The center – slated to begin work this year – includes some of NDSU’s top researchers. Scientists from the College of Engineering, College of Health Professions, College of Science and Mathematics, College of Business and the College of Arts, Humanities and Social Sciences will develop ways to build the test beds, manufacture drug delivery systems, market the innovations and gauge reactions of patients and the medical community.
Scientists will coax bone from clay, add cancer cells, create cancer tumors and test new drugs. They’ll also study how the cancer spreads to bone, looking for ways to stop the process or, better yet, wipe out the cancer completely.
Katti and the team are eager to begin.
The Center for Engineered Cancer Test Beds could help save millions of lives worldwide and billions of dollars.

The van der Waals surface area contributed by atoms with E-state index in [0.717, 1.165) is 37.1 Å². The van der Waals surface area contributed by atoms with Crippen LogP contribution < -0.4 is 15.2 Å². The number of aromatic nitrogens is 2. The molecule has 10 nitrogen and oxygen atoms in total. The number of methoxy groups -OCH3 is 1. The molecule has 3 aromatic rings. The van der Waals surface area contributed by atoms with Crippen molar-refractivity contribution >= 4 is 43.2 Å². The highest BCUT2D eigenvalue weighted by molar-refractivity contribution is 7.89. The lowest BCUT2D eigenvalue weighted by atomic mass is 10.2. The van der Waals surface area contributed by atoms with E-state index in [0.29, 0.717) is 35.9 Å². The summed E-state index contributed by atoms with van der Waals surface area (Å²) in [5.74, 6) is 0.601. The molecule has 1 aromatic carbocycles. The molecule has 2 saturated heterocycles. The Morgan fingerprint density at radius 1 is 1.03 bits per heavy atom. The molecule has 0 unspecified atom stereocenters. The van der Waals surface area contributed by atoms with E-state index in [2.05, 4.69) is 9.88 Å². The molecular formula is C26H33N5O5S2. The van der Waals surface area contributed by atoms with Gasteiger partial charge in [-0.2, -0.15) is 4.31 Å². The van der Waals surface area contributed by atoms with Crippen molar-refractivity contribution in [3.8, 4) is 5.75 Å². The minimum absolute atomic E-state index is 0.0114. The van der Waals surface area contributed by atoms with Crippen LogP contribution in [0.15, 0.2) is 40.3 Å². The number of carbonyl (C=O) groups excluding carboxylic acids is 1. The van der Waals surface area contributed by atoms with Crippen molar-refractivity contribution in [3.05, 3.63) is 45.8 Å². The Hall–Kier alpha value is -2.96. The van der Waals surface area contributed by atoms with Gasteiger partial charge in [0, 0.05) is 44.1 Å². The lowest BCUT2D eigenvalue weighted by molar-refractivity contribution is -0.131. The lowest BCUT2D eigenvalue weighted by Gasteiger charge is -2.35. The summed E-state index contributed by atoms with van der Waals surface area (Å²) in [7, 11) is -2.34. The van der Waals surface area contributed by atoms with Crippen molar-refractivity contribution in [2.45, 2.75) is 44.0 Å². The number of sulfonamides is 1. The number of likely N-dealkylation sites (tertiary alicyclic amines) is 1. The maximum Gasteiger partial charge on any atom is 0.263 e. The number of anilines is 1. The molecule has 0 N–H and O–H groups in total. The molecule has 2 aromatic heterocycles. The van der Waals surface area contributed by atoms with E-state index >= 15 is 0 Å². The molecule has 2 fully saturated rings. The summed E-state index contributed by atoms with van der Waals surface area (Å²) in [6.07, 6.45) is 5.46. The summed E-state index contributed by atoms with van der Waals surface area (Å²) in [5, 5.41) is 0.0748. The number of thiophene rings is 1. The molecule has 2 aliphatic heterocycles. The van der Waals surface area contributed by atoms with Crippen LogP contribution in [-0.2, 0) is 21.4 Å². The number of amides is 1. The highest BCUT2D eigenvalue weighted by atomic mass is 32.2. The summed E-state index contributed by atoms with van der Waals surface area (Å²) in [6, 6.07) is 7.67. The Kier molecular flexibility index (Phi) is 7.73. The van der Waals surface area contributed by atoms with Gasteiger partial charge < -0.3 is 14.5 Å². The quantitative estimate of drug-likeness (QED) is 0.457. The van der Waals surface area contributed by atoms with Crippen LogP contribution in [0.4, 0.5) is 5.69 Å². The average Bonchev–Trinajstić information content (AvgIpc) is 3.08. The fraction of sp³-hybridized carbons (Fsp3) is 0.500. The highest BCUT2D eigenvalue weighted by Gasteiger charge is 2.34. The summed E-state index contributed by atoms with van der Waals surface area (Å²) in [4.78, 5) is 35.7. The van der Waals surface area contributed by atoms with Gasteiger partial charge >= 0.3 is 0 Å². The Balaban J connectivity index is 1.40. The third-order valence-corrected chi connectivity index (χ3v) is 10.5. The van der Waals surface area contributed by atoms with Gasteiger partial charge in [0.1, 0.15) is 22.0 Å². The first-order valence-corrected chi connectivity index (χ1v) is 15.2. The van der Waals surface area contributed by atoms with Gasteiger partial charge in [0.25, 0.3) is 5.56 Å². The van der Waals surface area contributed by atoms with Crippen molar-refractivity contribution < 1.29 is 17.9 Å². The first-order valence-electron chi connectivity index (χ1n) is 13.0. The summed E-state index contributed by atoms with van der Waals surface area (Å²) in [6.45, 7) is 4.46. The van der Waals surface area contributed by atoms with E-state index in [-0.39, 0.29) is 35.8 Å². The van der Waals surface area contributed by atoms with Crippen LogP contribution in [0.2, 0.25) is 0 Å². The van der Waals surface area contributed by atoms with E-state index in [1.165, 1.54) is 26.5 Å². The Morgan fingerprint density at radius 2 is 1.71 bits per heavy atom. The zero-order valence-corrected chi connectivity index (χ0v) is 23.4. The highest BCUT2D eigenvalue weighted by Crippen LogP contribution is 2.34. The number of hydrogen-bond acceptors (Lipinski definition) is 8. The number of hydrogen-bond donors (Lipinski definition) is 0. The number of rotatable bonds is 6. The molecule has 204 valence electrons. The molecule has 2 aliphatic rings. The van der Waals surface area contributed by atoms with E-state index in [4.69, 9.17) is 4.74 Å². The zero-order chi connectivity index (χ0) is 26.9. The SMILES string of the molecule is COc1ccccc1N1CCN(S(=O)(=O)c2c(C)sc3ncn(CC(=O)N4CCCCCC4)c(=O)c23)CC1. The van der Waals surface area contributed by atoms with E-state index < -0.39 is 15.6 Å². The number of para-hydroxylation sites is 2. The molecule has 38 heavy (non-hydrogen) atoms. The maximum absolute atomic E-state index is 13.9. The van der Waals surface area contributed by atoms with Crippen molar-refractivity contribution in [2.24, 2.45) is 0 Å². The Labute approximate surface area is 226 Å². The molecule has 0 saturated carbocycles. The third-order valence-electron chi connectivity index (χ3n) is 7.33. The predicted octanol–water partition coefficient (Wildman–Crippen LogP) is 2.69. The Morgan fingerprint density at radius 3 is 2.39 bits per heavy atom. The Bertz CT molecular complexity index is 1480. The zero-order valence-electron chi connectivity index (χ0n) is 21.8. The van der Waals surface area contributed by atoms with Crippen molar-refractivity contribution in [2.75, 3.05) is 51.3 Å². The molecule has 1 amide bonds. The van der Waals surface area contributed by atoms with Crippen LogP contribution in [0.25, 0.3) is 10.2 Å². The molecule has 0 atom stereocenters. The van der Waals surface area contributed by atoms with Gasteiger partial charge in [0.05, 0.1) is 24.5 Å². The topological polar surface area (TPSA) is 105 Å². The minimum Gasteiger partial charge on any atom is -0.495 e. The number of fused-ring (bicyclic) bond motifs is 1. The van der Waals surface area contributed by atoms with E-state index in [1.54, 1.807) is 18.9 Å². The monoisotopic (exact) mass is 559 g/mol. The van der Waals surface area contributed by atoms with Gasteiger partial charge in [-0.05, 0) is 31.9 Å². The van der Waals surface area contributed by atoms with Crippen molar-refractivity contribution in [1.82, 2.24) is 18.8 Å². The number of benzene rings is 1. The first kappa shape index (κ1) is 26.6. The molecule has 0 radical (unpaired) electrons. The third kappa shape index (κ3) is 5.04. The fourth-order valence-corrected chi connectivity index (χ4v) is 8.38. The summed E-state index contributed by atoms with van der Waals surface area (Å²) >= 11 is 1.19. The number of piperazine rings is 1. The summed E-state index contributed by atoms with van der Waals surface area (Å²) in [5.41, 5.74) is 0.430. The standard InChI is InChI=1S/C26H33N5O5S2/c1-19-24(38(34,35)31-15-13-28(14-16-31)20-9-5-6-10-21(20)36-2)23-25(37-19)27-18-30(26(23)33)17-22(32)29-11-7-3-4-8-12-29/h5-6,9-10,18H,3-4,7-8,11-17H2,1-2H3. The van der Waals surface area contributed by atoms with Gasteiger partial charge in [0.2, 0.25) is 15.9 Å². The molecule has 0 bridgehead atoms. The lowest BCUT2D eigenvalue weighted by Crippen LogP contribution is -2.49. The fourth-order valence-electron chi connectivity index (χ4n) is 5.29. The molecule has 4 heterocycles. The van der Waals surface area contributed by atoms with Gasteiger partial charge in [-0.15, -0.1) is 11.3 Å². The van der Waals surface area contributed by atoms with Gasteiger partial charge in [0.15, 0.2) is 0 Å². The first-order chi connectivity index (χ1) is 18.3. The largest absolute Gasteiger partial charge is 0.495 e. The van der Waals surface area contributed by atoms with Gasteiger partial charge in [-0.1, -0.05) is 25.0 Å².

How it works
A patient’s cells are placed on a porous scaffold made from clay.
The cells create a material which closely resembles the patient’s bones.
Cancer cells are introduced to the patient’s artificial bone to mimic metastasis.
Existing, new or experimental drugs are used on the cancerous bone fragment to determine the most effective treatment.
A New Hope
Buzz, click. Buzz, click. Buzz click. The sounds of the machine remain steady, interrupted very briefly by a nurse changing the IV bag.
“Do you have any plans for celebrating your 50th birthday?” a man asks Vicky.
“I don’t know,” she says.
Then a huge smile crosses her face.
“I’m excited to turn 50. I hear people say ‘Oh, no. Not that.’ My thought is ‘Oh, yes!’”
Westra raises her clenched fists and moves her head up to look toward the ceiling.
“Bring it on. I want all the numbers. I want all the ages.”